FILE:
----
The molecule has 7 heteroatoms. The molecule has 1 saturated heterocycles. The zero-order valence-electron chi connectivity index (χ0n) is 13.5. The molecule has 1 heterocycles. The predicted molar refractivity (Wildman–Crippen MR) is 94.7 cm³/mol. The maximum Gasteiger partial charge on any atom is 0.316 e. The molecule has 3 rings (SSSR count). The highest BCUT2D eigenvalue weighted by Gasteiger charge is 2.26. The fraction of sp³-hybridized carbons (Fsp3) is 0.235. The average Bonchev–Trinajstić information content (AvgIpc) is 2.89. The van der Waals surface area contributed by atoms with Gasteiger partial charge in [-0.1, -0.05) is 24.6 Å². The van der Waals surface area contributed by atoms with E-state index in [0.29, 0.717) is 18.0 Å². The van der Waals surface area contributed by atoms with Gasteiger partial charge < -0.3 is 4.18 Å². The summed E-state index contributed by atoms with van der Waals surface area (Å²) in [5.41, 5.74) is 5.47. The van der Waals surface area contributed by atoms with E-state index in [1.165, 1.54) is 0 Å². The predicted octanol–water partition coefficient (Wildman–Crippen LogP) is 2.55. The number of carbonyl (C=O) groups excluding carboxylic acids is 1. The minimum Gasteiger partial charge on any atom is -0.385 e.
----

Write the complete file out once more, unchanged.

The molecule has 7 heteroatoms. The molecule has 1 saturated heterocycles. The zero-order valence-electron chi connectivity index (χ0n) is 13.5. The molecule has 1 heterocycles. The predicted molar refractivity (Wildman–Crippen MR) is 94.7 cm³/mol. The maximum Gasteiger partial charge on any atom is 0.316 e. The molecule has 3 rings (SSSR count). The highest BCUT2D eigenvalue weighted by Gasteiger charge is 2.26. The fraction of sp³-hybridized carbons (Fsp3) is 0.235. The average Bonchev–Trinajstić information content (AvgIpc) is 2.89. The van der Waals surface area contributed by atoms with Gasteiger partial charge in [-0.1, -0.05) is 24.6 Å². The van der Waals surface area contributed by atoms with E-state index in [0.29, 0.717) is 18.0 Å². The van der Waals surface area contributed by atoms with Gasteiger partial charge < -0.3 is 4.18 Å². The summed E-state index contributed by atoms with van der Waals surface area (Å²) in [5.41, 5.74) is 5.47. The van der Waals surface area contributed by atoms with E-state index in [1.165, 1.54) is 0 Å². The predicted octanol–water partition coefficient (Wildman–Crippen LogP) is 2.55. The number of carbonyl (C=O) groups excluding carboxylic acids is 1. The minimum Gasteiger partial charge on any atom is -0.385 e.